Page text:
So put away all malice and all deceit and hypocrisy and envy and all slander. Like newborn infants, long for the pure spiritual milk, that by it you may grow up into salvation—if indeed you have tasted that the Lord is good.

 As you come to him, a living stone rejected by men but in the sight of God chosen and precious, you yourselves like living stones are being built up as a spiritual house, to be a holy priesthood, to offer spiritual sacrifices acceptable to God through Jesus Christ. (1 Peter 2:1-5 ESV) 

Therefore, beloved, since you are waiting for these, be diligent to be found by him without spot or blemish, and at peace. And count the patience of our Lord as salvation, just as our beloved brother Paul also wrote to you according to the wisdom given him, as he does in all his letters when he speaks in them of these matters. There are some things in them that are hard to understand, which the ignorant and unstable twist to their own destruction, as they do the other Scriptures. You therefore, beloved, knowing this beforehand, take care that you are not carried away with the error of lawless people and lose your own stability. But grow in the grace and knowledge of our Lord and Savior Jesus Christ. To him be the glory both now and to the day of eternity. Amen. (2 Peter 3:14-18 ESV)
 
Living beings grow through identifiable stages.  This phenomenon has been demonstrated in the work of Jean Piaget, Lawrence Kohlberg, and others and provides the basis for our developmentally age/stage appropriate model of curriculum development.  The Biblical basis for it is found in the following passages:
 
22 But the Scripture hath concluded all under sin, that the promise by the faith of Jesus Christ should be given to them that believe. 23 But before faith came, we were kept under the Law, and shut up unto the faith, which should afterward be revealed. 24 Wherefore the Law was our schoolmaster to bring us to Christ, that we might be made righteous by faith. 25 But after that faith is come, we are no longer under a schoolmaster. 26 For ye are all the sons of God by faith, in Christ Jesus. (Galatians 3:22-26 Geneva Bible)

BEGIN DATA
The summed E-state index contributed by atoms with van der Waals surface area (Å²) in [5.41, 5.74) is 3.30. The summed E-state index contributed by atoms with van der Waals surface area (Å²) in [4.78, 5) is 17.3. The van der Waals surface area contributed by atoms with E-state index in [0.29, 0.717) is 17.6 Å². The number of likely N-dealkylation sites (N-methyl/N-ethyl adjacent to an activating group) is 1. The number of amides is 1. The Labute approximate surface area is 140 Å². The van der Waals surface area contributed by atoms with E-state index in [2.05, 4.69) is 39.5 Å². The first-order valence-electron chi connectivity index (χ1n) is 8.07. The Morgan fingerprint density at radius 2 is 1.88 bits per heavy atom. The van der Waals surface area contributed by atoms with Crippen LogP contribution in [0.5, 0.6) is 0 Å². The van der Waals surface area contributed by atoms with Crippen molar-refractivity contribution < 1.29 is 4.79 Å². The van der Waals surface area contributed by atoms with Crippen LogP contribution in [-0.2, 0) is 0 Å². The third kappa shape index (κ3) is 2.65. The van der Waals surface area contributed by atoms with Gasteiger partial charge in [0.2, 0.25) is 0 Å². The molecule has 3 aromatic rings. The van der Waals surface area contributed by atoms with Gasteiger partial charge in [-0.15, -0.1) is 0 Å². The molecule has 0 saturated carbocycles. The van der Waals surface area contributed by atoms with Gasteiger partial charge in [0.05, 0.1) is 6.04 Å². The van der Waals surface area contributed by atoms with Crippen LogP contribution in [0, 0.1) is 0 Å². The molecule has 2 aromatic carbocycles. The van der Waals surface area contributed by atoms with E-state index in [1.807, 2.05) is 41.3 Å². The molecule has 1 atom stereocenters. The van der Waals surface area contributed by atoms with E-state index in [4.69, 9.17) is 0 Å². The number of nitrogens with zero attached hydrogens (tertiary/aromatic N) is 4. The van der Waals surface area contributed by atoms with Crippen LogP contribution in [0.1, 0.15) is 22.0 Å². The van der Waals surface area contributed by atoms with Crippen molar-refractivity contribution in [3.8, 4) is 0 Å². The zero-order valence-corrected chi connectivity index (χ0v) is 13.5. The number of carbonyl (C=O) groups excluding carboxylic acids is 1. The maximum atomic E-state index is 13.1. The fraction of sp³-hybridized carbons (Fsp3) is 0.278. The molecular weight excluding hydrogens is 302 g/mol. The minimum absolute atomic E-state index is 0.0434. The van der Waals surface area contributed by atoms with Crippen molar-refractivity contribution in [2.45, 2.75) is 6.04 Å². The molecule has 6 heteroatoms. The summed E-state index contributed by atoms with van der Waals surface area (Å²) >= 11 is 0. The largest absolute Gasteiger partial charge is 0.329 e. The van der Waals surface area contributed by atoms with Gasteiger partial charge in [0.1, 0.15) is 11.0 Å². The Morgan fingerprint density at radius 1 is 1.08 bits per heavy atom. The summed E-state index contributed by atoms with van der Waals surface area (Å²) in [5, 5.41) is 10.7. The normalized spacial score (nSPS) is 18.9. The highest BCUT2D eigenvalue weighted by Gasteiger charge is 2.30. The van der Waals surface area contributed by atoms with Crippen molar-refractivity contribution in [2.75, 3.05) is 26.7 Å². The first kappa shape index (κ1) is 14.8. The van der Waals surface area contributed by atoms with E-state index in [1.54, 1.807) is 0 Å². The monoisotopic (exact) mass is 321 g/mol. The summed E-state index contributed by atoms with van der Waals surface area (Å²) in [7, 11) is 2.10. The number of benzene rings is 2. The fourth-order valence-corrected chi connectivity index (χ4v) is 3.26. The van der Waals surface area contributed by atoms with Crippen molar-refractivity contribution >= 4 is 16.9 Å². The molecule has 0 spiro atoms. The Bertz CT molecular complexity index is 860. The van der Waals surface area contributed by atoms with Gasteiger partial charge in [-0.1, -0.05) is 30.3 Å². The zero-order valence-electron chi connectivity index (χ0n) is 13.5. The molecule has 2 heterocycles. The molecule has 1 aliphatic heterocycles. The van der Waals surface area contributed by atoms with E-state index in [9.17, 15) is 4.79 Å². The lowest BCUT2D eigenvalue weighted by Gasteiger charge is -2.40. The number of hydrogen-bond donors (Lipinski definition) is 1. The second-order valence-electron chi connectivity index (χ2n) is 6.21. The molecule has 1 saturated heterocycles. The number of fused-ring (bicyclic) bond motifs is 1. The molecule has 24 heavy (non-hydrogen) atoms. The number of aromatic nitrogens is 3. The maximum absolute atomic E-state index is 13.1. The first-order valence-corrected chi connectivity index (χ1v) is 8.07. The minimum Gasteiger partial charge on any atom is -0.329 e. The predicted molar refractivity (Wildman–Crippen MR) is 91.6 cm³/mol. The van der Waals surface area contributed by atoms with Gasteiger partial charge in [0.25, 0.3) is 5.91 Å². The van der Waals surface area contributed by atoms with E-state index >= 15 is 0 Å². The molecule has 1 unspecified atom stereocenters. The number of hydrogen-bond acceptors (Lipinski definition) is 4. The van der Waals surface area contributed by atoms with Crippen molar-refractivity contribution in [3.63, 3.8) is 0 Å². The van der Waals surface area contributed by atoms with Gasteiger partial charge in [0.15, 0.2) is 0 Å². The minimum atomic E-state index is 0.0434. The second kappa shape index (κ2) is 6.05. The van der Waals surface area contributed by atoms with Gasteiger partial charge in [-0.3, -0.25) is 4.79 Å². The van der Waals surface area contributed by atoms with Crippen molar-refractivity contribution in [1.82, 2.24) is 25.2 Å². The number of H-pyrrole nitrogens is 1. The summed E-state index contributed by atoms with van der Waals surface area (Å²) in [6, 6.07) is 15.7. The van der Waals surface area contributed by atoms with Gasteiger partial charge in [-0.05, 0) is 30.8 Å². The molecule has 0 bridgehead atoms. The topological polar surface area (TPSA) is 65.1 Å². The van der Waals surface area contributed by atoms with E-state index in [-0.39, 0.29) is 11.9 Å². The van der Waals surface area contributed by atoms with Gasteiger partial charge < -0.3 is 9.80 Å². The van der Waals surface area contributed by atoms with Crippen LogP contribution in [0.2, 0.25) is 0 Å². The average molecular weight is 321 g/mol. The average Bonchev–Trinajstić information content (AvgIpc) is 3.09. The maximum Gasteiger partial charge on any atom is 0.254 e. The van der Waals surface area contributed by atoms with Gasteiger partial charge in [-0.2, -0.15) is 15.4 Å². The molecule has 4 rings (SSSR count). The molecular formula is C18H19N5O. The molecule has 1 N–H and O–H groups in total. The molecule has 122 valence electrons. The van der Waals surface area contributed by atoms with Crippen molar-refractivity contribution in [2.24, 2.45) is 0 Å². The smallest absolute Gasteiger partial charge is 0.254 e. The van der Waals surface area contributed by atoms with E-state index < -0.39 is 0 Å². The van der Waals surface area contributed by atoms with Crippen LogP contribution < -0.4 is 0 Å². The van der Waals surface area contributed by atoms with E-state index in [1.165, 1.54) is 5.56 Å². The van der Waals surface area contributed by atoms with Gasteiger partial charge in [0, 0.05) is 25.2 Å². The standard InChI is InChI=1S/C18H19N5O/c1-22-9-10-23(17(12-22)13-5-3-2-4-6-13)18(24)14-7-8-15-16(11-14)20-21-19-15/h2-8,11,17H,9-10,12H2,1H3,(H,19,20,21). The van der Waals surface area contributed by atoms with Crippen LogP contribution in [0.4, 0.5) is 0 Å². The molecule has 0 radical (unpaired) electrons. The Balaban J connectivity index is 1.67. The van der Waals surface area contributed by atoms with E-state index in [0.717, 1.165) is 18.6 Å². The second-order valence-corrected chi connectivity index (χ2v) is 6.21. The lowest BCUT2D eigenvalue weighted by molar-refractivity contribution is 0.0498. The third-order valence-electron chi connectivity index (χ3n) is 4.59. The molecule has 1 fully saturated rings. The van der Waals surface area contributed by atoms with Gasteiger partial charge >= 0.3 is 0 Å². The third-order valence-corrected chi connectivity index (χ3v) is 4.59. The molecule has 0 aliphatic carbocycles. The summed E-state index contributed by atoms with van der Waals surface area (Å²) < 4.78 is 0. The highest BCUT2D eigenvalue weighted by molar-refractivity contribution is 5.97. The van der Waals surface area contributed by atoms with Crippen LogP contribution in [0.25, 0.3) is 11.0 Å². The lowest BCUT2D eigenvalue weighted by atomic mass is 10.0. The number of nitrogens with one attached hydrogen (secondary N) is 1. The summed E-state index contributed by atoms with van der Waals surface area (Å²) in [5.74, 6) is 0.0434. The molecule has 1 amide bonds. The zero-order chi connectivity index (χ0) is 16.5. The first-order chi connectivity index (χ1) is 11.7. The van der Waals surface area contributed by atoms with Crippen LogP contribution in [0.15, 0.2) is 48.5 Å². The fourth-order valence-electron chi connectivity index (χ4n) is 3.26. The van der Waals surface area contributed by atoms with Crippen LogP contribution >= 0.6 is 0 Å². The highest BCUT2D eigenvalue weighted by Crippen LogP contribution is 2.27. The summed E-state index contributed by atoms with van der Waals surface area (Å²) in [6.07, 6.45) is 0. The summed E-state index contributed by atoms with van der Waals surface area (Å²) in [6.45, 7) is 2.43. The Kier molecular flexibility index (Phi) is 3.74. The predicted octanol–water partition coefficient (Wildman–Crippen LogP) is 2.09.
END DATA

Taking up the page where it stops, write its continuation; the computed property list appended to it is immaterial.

In this passage schoolmaster means a child care worker, who in ancient times was responsible for the basic socialization process that any child must undergo before he could be publically presented as a full and responsible member of the community.  It is roughly analogous to another age/stage progression that we find in Scripture, the difference between carnal and spiritual:
 
But I, brothers, could not address you as spiritual people, but as people of the flesh, as infants in Christ. I fed you with milk, not solid food, for you were not ready for it. And even now you are not yet ready, for you are still of the flesh. For while there is jealousy and strife among you, are you not of the flesh and behaving only in a human way? For when one says, “I follow Paul,” and another, “I follow Apollos,” are you not being merely human? (1 Corinthians 3:1-4 ESV)
 
In his exposition of love Paul also spoke in developmental terms:
 
When I was a child, I spoke like a child, I thought like a child, I reasoned like a child. When I became a man, I gave up childish ways. (1 Corinthians 13:11 ESV)
 
John wrote of stages of spiritual growth:
 
I am writing to you, little children,
                        because your sins are forgiven for his name's sake.
            I am writing to you, fathers,
                        because you know him who is from the beginning.
            I am writing to you, young men,
                        because you have overcome the evil one.
            I write to you, children,
                        because you know the Father.
            I write to you, fathers,
                        because you know him who is from the beginning.
            I write to you, young men,
                        because you are strong,
                        and the word of God abides in you,
                        and you have overcome the evil one. (1 John 2:12-14 ESV)
 
The following basic descriptions of each stage in cognitive, moral, and spiritual development shall guide Anglican Life Curriculum.


Developmental Ages and Stages

Stage
≈Age
Department
Opportunity in Manifest Need
Method
Goal
Zero
B-2
Nursery
Felt Experience
Nurturance
Contentment
One
3-5
Pre-school
Physical Consequence
Correction
Discipline
Two
6-8
Early Elementary
Role Stereotype
Guidance
Conformity
Three
9-11
Older Elementary
Socialization
Instruction
Cooperation
Four
12-14
Junior High
Rational Thought
Debate
Civility
Five
15-17
High School
Social Contract
Study
Mutuality
Six
18+
Adult
Universal Principle
Work
Perfection

 

In addition, Anglican Life Curriculum shall speak to the Three Main Learning Styles.
 
Visual
• Uses visual objects such as graphs, charts, pictures, and seeing information
• Can read body language well and has a good perception of aesthetics
• Able to memorize and recall various information
• Tends to remember things that are written down